BMC Geriatrics (2018-10-01)

Octo- and nonagenarians’ outlook on life and death when living with an implantable cardioverter defibrillator: a cross-sectional study

  • Ingela Thylén,
  • Debra K. Moser,
  • Anna Strömberg

DOI
https://doi.org/10.1186/s12877-018-0942-9
Journal volume & issue
Vol. 18, no. 1
pp. 1 – 9

Abstract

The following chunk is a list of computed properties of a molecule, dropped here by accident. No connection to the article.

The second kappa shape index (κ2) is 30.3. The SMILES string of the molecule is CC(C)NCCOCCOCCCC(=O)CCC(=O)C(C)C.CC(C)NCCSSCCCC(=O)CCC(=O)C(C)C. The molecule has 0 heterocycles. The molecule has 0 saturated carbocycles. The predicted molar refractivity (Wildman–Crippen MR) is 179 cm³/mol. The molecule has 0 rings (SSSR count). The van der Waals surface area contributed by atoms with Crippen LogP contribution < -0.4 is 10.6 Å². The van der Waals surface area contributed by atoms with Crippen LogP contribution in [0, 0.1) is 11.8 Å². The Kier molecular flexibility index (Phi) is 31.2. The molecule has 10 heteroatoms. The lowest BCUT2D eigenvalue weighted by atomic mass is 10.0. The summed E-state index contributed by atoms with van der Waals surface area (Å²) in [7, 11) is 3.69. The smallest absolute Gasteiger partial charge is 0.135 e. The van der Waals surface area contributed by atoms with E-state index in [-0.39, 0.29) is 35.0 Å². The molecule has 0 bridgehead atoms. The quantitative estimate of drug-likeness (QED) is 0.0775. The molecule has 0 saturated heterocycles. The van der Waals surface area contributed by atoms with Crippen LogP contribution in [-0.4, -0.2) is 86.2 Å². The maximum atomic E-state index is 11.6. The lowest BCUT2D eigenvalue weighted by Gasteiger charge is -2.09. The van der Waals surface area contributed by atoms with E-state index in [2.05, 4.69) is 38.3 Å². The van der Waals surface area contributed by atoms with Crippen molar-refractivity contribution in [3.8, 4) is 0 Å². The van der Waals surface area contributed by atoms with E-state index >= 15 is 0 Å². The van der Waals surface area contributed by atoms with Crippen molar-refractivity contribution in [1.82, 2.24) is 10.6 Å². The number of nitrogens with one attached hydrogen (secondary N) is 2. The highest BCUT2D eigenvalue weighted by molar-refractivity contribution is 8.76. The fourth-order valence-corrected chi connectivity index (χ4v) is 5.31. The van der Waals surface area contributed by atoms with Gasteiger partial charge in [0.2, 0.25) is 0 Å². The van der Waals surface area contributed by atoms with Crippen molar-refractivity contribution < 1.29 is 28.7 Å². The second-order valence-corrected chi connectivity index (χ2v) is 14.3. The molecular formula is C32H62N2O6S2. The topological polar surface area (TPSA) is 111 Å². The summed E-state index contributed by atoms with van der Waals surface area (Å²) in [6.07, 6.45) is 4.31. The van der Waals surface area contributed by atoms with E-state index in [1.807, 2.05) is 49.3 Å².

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Abstract Background Elderly individuals are increasingly represented among patients with implantable cardioverter defibrillators (ICD), but data describing life with an ICD are scarse among octo- and nonagenarians. Moreover, few studies have reported those elderly patients’ perspective on timly discussions concerning what shock deactivation involves, preferences on battery replacement, and their attitudes about turning off the ICD nearing end-of-life. Consequently, the aim of the study was to describe outlooks on life and death in octo- and nonagenarian ICD-recipients. Methods Participants were identified via the Swedish Pacemaker- and ICD-registry, with 229 octo- and nonagenarians (82.0 ± 2.2 years, 12% female) completing the survey on one occasion. The survey involved questions on health and psychological measures, as well as on experiences, attitudes and knowledge of end-of-life issues in relation to the ICD. Results The majority (53%) reported their existing health as being good/very good and rated their health status as 67 ± 18 on the EuroQol Visual Analog Scale. A total of 34% had experienced shock(s), 11% suffered from symptoms of depression, 15% had anxiety, and 26% reported concerns related to their ICD. About one third (34%) had discussed their illness trajectory with their physician, with those octo- and nonagenarians being more decisive about a future deactivation (67% vs. 43%, p < .01). A minority (13%) had discussed what turning off shocks would involve with their physician, and just 7% had told their family their wishes about a possible deactivation in the future. The majority desired battery replacement even if they had reached a very advanced age when one was needed (69%), or were seriously ill with a life-threatening disease (55%). When asked about deactivation in an anticipated terminal illness, about one third (34%) stated that they wanted to keep the shocks in the ICD during these circumstances. About one-fourth of the octo- and nonagenarians had insufficient knowledge regarding the ethical aspects, function of the ICD, and practical consequences of withdrawing the ICD treatment in the end-of-life. Conclusions Increasing numbers of elderly persons receive an ICD and geriatric care must involve assessments of life expectancy as well as the patient’s knowledge and attitudes in relation to generator changes and deactivation.

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